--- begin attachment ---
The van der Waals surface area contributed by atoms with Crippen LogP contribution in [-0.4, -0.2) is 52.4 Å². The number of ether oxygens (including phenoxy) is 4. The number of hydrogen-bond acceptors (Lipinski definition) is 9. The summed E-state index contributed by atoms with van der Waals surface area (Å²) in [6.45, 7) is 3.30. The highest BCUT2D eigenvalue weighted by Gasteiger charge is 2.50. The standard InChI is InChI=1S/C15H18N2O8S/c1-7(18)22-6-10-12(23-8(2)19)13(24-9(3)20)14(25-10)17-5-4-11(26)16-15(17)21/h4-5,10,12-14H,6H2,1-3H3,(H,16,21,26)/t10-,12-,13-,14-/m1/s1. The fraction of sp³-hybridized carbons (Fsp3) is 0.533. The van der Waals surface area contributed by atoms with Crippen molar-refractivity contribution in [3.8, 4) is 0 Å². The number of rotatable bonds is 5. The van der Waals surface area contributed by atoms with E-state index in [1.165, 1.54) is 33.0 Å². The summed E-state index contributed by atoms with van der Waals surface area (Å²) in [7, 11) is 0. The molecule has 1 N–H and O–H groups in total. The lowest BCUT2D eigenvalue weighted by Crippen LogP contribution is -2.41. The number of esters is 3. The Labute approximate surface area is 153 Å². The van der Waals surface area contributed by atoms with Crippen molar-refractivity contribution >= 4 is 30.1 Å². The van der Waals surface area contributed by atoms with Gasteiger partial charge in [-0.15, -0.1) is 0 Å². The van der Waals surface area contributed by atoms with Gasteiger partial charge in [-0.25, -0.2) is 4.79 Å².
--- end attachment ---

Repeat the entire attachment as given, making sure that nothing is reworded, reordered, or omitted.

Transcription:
The van der Waals surface area contributed by atoms with Crippen LogP contribution in [-0.4, -0.2) is 52.4 Å². The number of ether oxygens (including phenoxy) is 4. The number of hydrogen-bond acceptors (Lipinski definition) is 9. The summed E-state index contributed by atoms with van der Waals surface area (Å²) in [6.45, 7) is 3.30. The highest BCUT2D eigenvalue weighted by Gasteiger charge is 2.50. The standard InChI is InChI=1S/C15H18N2O8S/c1-7(18)22-6-10-12(23-8(2)19)13(24-9(3)20)14(25-10)17-5-4-11(26)16-15(17)21/h4-5,10,12-14H,6H2,1-3H3,(H,16,21,26)/t10-,12-,13-,14-/m1/s1. The fraction of sp³-hybridized carbons (Fsp3) is 0.533. The van der Waals surface area contributed by atoms with Crippen molar-refractivity contribution in [3.8, 4) is 0 Å². The number of rotatable bonds is 5. The van der Waals surface area contributed by atoms with E-state index in [1.165, 1.54) is 33.0 Å². The summed E-state index contributed by atoms with van der Waals surface area (Å²) in [7, 11) is 0. The molecule has 1 N–H and O–H groups in total. The lowest BCUT2D eigenvalue weighted by Crippen LogP contribution is -2.41. The number of esters is 3. The Labute approximate surface area is 153 Å². The van der Waals surface area contributed by atoms with Crippen molar-refractivity contribution >= 4 is 30.1 Å². The van der Waals surface area contributed by atoms with Gasteiger partial charge in [-0.15, -0.1) is 0 Å². The van der Waals surface area contributed by atoms with Gasteiger partial charge in [-0.25, -0.2) is 4.79 Å².